• Device lifecycle management
    It needs to be possible to remotely update, patch, and improve connected car applications and embedded devices. This process will keep connected cars working at optimal performance and protect them against new cyber risks while enhancing the user experience.
     
  • Always-on, reliable connectivity
    Any connected automobile must be able to transmit data rapidly and reliably. Delays could confuse the driver and even generate accidents. 
  • Worldwide and seamless operation
    Any connected vehicle component, device, or app must be suitable for deployment in any market around the world without complex adjustments for different markets.  

Thales’ dedicated automotive connectivity solutions, advanced security expertise, and device lifecycle management platform allow you to meet the requirements of the connected car of the future. OEM’s and Tier 1 suppliers use our dedicated eSIM, and cellular modules are used by for a wide range of applications.

 

Thales State-of-the-Art Automotive Solutions provide OEMs and Tier 1 suppliers with:

  • Dedicated automotive-grade cellular connectivity modules
  • Product design according to AEC Q100
  • LTE Advanced Pro high-speed connectivity
  • V2X secure connectivity
  • Advanced temperature management
  • Automotive-grade eSIM and Secure Element
  • Embedded processing
  • Renowned security expertise: ID and credential management, and full data encryption
  • Fully certified automotive quality processes and services

Thales solutions for automotive IoT

CONNECT smart vehicles

CONNECT smart vehicles

Vehicle manufacturers demand uninterrupted connectivity from any smart device in their cars – delays in data transmission could put lives at risk or spoil the user experience. Thales’ dedicated automotive connectivity solutions offer you:

  • Robust and tamper-proof cellular modules which reliably transmits data even in the most extreme environments of temperature, vibration or moisture 
  • Embedded
Apr
2

What’s Next? V2V (Vehicle-to-Vehicle) Communication With Connected Cars

There’s plenty of buzz around the connected car these days. The reason? The cloud.

There is a common refrain heard from nearly everyone gathered in Detroit to attend the World Congress on Intelligent Transport Systems this week: Connected cars will be the ultimate Internet of Things. They will collect and make sense of massive amounts of data from a huge array of sources. Cars will talk to other cars, exchanging data and alerting drivers to potential collisions. They’ll talk to sensors on signs on stoplights, bus stops, even ones embedded in the roads to get traffic updates and rerouting alerts. And they’ll communicate with your house, office, and smart devices, acting as an digital assistant, gathering information you need to go about your day. 

To do all that, they need the cloud. Because connected cars need data. Lots of data. Automobiles today are already packed with an impressive amount of processing power, because some 100 million lines of software code help run the typical luxury vehicle. But as connected cars before were sophisticated rolling wired devices, the amount of information flowing back and forth from them will skyrocket. And so they will demand for the cloud’s scalability and storage capabilities.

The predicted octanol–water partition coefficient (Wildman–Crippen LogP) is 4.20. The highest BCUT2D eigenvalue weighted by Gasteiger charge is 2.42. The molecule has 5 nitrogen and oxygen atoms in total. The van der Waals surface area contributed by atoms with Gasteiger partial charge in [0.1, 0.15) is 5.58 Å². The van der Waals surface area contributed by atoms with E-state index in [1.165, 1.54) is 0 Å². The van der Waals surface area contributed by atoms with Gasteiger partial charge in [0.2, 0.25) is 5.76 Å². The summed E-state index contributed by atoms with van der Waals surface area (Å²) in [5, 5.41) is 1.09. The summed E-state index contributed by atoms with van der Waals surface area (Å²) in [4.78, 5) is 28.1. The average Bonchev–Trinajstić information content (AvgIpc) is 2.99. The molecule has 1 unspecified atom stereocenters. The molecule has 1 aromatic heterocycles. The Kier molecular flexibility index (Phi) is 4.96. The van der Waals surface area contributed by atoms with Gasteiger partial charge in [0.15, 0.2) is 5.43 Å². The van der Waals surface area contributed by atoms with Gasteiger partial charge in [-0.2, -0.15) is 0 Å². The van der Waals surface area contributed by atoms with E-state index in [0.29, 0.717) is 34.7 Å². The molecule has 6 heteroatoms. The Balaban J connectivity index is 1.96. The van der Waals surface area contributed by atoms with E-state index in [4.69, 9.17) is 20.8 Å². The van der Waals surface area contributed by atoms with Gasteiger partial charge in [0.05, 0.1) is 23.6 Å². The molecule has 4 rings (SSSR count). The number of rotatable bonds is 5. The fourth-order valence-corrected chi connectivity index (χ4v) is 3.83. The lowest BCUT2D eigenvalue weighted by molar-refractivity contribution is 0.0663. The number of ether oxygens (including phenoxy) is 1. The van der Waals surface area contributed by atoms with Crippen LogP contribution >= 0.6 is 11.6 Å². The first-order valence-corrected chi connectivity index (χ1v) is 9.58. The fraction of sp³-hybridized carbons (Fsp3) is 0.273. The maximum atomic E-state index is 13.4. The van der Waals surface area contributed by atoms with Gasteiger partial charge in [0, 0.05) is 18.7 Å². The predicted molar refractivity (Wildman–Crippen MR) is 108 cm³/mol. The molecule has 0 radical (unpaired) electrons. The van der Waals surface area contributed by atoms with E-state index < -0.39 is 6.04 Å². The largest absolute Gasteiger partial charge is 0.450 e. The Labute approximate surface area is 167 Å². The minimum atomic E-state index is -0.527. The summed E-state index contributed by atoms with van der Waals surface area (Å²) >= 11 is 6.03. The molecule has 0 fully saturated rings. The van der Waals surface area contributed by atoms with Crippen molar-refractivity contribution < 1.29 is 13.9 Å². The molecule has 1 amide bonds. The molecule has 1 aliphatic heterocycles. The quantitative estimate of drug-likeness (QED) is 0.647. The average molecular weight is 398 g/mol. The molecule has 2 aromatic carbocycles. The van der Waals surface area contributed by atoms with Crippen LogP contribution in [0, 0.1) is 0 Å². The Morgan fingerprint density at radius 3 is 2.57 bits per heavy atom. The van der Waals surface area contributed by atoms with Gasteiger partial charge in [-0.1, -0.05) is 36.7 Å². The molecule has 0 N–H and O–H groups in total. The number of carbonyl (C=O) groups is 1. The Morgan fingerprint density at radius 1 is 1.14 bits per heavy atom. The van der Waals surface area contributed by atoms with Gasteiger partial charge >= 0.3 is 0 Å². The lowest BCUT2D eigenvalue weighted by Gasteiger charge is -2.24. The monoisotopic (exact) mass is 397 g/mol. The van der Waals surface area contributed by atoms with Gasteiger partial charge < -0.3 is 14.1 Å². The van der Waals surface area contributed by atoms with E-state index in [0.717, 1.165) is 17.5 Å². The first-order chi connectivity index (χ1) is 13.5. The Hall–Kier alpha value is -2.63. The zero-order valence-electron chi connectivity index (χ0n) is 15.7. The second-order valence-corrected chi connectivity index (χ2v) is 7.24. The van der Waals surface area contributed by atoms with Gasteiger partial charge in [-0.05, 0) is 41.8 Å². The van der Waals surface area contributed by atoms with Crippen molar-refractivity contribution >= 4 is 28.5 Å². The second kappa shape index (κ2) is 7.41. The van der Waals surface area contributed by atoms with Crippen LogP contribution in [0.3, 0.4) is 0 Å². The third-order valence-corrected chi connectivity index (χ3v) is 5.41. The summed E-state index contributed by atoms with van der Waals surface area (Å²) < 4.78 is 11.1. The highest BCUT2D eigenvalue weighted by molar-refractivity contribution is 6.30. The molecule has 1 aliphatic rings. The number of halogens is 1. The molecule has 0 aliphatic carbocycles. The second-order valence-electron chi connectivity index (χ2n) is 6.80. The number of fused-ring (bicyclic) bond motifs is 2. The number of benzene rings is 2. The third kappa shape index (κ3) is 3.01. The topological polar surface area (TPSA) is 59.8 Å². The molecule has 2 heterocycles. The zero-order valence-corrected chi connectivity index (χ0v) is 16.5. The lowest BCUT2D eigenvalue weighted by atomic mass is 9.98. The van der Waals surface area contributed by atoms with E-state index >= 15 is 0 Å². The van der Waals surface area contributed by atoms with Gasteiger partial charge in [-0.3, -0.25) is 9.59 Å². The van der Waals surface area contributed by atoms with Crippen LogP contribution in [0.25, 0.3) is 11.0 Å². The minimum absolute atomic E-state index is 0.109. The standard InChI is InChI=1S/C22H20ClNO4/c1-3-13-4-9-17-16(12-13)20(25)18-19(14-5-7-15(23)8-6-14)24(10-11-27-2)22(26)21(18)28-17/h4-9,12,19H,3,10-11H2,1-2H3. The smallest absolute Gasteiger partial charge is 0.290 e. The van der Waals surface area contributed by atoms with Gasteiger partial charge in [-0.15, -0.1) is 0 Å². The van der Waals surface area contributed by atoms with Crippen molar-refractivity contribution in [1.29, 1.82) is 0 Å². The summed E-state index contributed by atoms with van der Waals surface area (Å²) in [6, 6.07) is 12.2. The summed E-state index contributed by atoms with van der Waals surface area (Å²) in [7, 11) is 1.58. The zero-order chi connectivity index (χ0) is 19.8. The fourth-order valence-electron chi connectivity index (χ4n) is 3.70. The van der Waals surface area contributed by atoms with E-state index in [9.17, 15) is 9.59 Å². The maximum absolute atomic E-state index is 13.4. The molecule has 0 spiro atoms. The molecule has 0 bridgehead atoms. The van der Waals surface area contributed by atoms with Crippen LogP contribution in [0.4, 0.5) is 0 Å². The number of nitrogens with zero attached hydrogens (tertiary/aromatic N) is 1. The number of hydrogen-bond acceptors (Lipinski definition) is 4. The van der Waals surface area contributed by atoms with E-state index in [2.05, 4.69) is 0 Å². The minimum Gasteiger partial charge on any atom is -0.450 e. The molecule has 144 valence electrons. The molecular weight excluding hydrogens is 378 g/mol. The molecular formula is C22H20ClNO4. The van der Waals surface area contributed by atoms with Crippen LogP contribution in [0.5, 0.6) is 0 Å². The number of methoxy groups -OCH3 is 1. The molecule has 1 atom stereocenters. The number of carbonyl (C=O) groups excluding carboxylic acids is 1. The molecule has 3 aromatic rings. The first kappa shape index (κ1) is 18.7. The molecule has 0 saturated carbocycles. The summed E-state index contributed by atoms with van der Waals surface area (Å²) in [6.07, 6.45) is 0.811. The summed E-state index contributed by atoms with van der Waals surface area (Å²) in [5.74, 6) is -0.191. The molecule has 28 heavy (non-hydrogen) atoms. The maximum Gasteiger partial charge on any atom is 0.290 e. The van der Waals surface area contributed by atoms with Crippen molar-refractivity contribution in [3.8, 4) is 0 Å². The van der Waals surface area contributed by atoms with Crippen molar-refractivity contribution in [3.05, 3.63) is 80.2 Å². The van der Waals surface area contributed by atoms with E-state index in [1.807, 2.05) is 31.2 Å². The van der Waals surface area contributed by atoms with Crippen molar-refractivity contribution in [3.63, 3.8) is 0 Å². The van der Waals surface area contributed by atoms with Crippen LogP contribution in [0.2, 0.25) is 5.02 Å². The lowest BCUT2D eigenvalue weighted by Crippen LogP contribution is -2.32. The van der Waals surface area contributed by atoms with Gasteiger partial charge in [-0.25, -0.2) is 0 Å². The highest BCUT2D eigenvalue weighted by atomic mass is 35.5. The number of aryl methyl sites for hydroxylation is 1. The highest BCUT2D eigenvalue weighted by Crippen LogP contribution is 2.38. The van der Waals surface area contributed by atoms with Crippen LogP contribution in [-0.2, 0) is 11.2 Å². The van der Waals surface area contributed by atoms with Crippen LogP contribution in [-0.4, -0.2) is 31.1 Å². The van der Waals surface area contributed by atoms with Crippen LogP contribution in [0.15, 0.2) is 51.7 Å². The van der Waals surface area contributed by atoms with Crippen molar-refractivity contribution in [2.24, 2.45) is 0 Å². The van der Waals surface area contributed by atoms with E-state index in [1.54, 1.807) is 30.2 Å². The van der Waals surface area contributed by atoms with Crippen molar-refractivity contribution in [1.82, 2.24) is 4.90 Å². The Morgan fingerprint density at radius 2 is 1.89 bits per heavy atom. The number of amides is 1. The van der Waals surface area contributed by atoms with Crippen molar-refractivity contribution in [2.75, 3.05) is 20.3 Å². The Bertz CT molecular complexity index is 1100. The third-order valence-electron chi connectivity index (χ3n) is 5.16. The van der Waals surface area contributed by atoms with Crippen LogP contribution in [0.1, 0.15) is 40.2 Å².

The cloud also provides sophisticated processing and analytical capabilities. The cloud is the central hub where all of this quickly changing, far-flung information will pass through. It will provide the platform for making sense of this data. And the cloud is also the home for building and developing the apps and programs used by cars on the road.

What does that add up to practically? A car linked to the cloud, tapping into your apps, devices, and preferences will tailor the driving experience to you. When you’re getting ready to go out in the morning, your car will link to the cloud and check the weather, your to-do list from your calendar, and the traffic to help you plan your route for the day, rerouting you when you’re on your way if you get behind schedule or run into traffic. Or a rental car would recognize you when you slip into the driver’s seat and automatically adjusts to your preferences — changing the mirrors, giving you an update from your calendar of your schedule, and lining up your iTunes playlist.

Connected cars, meantime, will help cities and states cut down on congestion and improve safety. On the road, cars will talk to each other, automatically transmitting data such as speed, position, and direction, and send alerts to each other if a crash seems imminent. This future of vehicle-to-vehicle, or V2V communication, is already in the works, with the U.S. Department of Transportation announcing early this year that it plans to start taking steps to enable V2V communication.